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Economic Survey: Gujarat a poor performer in saving account coverage, direct bank transfer preparedness

By Our Representative
The recently released Government of India’s (GoI’s) “Economic Survey 2015-16” has come up with a major revelation: That Gujarat, which claims itself to be the financial capital of the country, has, ironically, one of the poorest saving bank penetration in the country, adversely affecting the GoI’s direct bank transfer (DBT) thrust.
In fact, the Survey also finds that Gujarat has one of the poorest DBT penetration index, too, whether it is rural areas or urban areas. No explanation has been given as to why the "model" state's banking sector is relatively poor spread. 
The Survey says that, in Gujarat, what it calls “basic saving account coverage” is just about 40 per cent, less than the national average of 46 per cent. The two-volume report, in fact, finds that as many as 15 other major Indian states out of 20 have a higher “basic account coverage” than Gujarat’s.
Pointing out that the basic account coverage is particularly important because of the Government of India’s thrust on direct bank transfer, the Survey says, “After identifying beneficiaries, the government must transfer money to them. Every beneficiary needs a bank account and the government needs their account numbers.”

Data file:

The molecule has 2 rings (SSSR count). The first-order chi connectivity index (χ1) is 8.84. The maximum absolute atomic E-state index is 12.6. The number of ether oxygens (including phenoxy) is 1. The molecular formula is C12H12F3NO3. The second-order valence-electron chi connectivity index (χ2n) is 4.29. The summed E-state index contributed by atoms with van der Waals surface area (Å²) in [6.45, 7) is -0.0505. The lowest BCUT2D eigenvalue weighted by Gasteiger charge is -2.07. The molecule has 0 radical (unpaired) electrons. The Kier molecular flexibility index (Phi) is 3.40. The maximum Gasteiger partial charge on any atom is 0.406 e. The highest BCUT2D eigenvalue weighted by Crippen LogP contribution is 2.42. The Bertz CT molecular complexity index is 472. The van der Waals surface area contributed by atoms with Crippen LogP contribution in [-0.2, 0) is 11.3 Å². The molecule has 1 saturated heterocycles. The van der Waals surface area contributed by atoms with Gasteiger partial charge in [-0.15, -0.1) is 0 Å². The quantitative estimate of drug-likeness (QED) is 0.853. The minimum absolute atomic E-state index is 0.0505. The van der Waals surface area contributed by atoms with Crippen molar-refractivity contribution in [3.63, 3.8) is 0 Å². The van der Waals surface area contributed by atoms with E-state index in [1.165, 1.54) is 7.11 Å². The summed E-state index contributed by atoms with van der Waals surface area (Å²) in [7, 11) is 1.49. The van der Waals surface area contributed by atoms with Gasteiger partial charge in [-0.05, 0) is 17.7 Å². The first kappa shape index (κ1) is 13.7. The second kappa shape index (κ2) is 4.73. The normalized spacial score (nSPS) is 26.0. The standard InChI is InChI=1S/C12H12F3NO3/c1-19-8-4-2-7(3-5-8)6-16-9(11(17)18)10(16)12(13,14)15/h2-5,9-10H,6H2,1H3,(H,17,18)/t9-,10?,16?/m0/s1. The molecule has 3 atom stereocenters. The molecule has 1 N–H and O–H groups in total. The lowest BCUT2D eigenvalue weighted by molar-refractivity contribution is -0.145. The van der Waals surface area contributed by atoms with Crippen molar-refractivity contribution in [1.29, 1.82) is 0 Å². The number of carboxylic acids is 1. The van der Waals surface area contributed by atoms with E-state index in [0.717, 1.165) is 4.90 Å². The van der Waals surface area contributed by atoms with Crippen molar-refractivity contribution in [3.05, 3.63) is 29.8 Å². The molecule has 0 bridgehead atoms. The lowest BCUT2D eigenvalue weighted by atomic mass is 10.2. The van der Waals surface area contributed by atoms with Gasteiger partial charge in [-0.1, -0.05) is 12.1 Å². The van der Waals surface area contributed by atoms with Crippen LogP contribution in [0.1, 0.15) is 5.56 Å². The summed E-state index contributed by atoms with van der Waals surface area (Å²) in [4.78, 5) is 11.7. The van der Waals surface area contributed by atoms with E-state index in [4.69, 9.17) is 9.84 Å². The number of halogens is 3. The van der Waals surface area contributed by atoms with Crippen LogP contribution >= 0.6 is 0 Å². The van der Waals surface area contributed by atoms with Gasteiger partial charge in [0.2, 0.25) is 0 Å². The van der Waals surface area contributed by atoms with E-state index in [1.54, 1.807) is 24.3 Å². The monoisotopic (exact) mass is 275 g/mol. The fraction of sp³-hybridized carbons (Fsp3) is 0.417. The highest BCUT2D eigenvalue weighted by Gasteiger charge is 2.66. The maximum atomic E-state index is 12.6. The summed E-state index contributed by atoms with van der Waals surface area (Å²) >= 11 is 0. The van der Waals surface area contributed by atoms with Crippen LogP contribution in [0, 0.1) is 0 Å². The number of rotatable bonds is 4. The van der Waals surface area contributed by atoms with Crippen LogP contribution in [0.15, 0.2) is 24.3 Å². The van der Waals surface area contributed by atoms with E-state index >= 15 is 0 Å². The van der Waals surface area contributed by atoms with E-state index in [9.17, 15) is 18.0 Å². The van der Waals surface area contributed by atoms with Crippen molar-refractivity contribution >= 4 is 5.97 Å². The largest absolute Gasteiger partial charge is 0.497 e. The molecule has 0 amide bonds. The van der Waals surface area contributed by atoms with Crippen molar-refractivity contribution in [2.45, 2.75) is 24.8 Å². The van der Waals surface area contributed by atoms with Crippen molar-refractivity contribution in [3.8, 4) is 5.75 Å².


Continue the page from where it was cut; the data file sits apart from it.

While claiming that “this constraint has been significantly eased by the Pradhan Mantri Jan Dhan Yojana, under whose auspices nearly 120 million accounts were created in the last year alone— at a blistering, record-setting pace of over 3 lakh accounts per day – the Survey says, “despite Jan Dhan’s record-breaking feats, basic savings account penetration in most states is still relatively low – 46 per cent.”
Pointing out that it is “above 75 per cent in only two states (Madhya Pradesh and Chattisgarh)”, the Survey says, “Policymakers thus need to be cognizant about exclusion errors due to DBT not reaching unbanked beneficiaries.”
“In rural India, the Survey says, “There is a serious last-mile problem of getting money from banks into household’s hands: only 27 per cent of villages have a bank within 5 km.”
Coming up with yet another inter-state comparison – direct bank transfer (DBT) index, the survey, simultaneously, finds that Gujarat is one of the poor performing states. Thus, with 27 per cent DBT preparedness score in urban areas and a mere 2.19 per cent in the rural areas, the Survey says, “The binding constraint (for DBT) is basic bank account penetration—paying beneficiaries is the issue, not identifying them.”
Among urban areas, the Survey says, “There is significant variation across states. Some, like Madhya Pradesh and Chattisgarh, show preparedness scores of about 70 per cent. Others, like Bihar and Maharashtra, have scores of only about 25 per cent.”
Coming to the rural areas, the survey says, “The DBT rural preparedness scores are significantly worse than the urban scores, with an average of 3 per cent and a maximum of 5 per cent (Haryana).”
Interestingly, the Survey finds that in urban areas, as many as 14 major Indian states have a better DBT preparedness than Gujarat. As for the rural areas, the Survey reveals that as many as 16 out of 20 major Indian states have a better DBT penetration than Gujarat.

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